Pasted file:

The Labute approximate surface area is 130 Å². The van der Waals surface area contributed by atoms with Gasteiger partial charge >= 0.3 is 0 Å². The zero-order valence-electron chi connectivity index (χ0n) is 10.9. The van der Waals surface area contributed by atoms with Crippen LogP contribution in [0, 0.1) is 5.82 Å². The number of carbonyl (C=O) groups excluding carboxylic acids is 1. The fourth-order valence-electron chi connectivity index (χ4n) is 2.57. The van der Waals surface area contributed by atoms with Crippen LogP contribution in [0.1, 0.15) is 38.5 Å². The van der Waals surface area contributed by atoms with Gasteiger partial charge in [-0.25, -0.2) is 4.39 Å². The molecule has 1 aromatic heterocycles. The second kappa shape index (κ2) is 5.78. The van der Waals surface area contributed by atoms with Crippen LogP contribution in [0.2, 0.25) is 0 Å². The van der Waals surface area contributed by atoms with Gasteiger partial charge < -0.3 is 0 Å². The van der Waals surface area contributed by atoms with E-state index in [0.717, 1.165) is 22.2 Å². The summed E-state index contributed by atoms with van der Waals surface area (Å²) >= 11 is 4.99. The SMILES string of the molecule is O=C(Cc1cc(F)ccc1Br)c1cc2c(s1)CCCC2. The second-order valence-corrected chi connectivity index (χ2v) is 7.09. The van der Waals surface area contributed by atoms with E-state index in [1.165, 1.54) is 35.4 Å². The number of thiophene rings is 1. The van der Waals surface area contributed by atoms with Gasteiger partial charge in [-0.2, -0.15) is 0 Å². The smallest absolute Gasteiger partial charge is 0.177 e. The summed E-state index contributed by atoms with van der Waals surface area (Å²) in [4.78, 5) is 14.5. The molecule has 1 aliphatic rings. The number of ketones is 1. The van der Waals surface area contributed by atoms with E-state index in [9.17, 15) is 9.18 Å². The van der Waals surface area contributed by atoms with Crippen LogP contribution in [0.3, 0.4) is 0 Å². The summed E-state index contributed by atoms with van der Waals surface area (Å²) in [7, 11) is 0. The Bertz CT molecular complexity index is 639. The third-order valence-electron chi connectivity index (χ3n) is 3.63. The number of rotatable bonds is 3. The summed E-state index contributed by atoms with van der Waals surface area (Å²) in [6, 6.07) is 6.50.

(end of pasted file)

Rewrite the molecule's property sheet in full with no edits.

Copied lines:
The Labute approximate surface area is 130 Å². The van der Waals surface area contributed by atoms with Gasteiger partial charge >= 0.3 is 0 Å². The zero-order valence-electron chi connectivity index (χ0n) is 10.9. The van der Waals surface area contributed by atoms with Crippen LogP contribution in [0, 0.1) is 5.82 Å². The number of carbonyl (C=O) groups excluding carboxylic acids is 1. The fourth-order valence-electron chi connectivity index (χ4n) is 2.57. The van der Waals surface area contributed by atoms with Crippen LogP contribution in [0.1, 0.15) is 38.5 Å². The van der Waals surface area contributed by atoms with Gasteiger partial charge in [-0.25, -0.2) is 4.39 Å². The molecule has 1 aromatic heterocycles. The second kappa shape index (κ2) is 5.78. The van der Waals surface area contributed by atoms with Crippen LogP contribution in [0.2, 0.25) is 0 Å². The van der Waals surface area contributed by atoms with Gasteiger partial charge < -0.3 is 0 Å². The van der Waals surface area contributed by atoms with E-state index in [0.717, 1.165) is 22.2 Å². The summed E-state index contributed by atoms with van der Waals surface area (Å²) >= 11 is 4.99. The SMILES string of the molecule is O=C(Cc1cc(F)ccc1Br)c1cc2c(s1)CCCC2. The second-order valence-corrected chi connectivity index (χ2v) is 7.09. The van der Waals surface area contributed by atoms with E-state index in [1.165, 1.54) is 35.4 Å². The number of thiophene rings is 1. The van der Waals surface area contributed by atoms with Gasteiger partial charge in [-0.2, -0.15) is 0 Å². The smallest absolute Gasteiger partial charge is 0.177 e. The summed E-state index contributed by atoms with van der Waals surface area (Å²) in [4.78, 5) is 14.5. The molecule has 1 aliphatic rings. The number of ketones is 1. The van der Waals surface area contributed by atoms with E-state index in [9.17, 15) is 9.18 Å². The van der Waals surface area contributed by atoms with Crippen LogP contribution in [0.3, 0.4) is 0 Å². The summed E-state index contributed by atoms with van der Waals surface area (Å²) in [7, 11) is 0. The Bertz CT molecular complexity index is 639. The third-order valence-electron chi connectivity index (χ3n) is 3.63. The number of rotatable bonds is 3. The summed E-state index contributed by atoms with van der Waals surface area (Å²) in [6, 6.07) is 6.50.